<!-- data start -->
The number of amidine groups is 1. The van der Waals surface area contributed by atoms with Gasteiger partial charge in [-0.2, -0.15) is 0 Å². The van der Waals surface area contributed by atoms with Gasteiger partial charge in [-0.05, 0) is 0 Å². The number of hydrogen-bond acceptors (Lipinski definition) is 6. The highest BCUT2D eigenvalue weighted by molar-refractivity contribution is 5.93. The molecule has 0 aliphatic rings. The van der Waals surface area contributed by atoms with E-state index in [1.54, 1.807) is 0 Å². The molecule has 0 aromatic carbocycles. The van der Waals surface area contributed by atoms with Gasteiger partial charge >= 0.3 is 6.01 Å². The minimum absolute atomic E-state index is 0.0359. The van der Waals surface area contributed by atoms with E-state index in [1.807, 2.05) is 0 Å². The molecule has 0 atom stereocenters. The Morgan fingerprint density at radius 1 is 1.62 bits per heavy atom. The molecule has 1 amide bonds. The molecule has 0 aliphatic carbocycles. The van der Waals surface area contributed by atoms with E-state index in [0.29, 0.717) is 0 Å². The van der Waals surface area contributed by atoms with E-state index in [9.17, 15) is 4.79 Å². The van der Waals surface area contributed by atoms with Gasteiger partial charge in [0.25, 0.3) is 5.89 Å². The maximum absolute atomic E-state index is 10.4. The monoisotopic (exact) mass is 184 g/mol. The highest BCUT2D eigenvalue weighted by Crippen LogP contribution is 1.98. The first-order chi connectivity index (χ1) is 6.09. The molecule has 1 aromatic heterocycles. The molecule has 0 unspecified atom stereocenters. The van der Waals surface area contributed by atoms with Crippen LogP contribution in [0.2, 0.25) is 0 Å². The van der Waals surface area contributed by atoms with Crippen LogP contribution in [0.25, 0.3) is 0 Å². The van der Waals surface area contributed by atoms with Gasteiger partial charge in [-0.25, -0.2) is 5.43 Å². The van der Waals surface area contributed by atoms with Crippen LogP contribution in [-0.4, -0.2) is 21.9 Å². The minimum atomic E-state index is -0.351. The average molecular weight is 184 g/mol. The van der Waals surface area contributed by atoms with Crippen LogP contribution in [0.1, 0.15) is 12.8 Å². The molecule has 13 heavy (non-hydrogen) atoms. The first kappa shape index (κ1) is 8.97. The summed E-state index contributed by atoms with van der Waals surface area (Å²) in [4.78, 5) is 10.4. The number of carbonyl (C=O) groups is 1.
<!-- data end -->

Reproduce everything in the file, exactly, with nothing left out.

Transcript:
The number of amidine groups is 1. The van der Waals surface area contributed by atoms with Gasteiger partial charge in [-0.2, -0.15) is 0 Å². The van der Waals surface area contributed by atoms with Gasteiger partial charge in [-0.05, 0) is 0 Å². The number of hydrogen-bond acceptors (Lipinski definition) is 6. The highest BCUT2D eigenvalue weighted by molar-refractivity contribution is 5.93. The molecule has 0 aliphatic rings. The van der Waals surface area contributed by atoms with E-state index in [1.54, 1.807) is 0 Å². The molecule has 0 aromatic carbocycles. The van der Waals surface area contributed by atoms with Gasteiger partial charge >= 0.3 is 6.01 Å². The minimum absolute atomic E-state index is 0.0359. The van der Waals surface area contributed by atoms with E-state index in [1.807, 2.05) is 0 Å². The molecule has 0 atom stereocenters. The Morgan fingerprint density at radius 1 is 1.62 bits per heavy atom. The molecule has 1 amide bonds. The molecule has 0 aliphatic carbocycles. The van der Waals surface area contributed by atoms with E-state index in [0.29, 0.717) is 0 Å². The van der Waals surface area contributed by atoms with E-state index in [9.17, 15) is 4.79 Å². The van der Waals surface area contributed by atoms with Gasteiger partial charge in [0.25, 0.3) is 5.89 Å². The maximum absolute atomic E-state index is 10.4. The monoisotopic (exact) mass is 184 g/mol. The highest BCUT2D eigenvalue weighted by Crippen LogP contribution is 1.98. The first-order chi connectivity index (χ1) is 6.09. The molecule has 1 aromatic heterocycles. The molecule has 0 unspecified atom stereocenters. The van der Waals surface area contributed by atoms with Crippen LogP contribution in [0.2, 0.25) is 0 Å². The van der Waals surface area contributed by atoms with Crippen LogP contribution in [0.25, 0.3) is 0 Å². The van der Waals surface area contributed by atoms with Gasteiger partial charge in [-0.25, -0.2) is 5.43 Å². The van der Waals surface area contributed by atoms with Crippen LogP contribution in [-0.4, -0.2) is 21.9 Å². The minimum atomic E-state index is -0.351. The average molecular weight is 184 g/mol. The van der Waals surface area contributed by atoms with Crippen LogP contribution in [0.1, 0.15) is 12.8 Å². The molecule has 13 heavy (non-hydrogen) atoms. The first kappa shape index (κ1) is 8.97. The summed E-state index contributed by atoms with van der Waals surface area (Å²) in [4.78, 5) is 10.4. The number of carbonyl (C=O) groups is 1.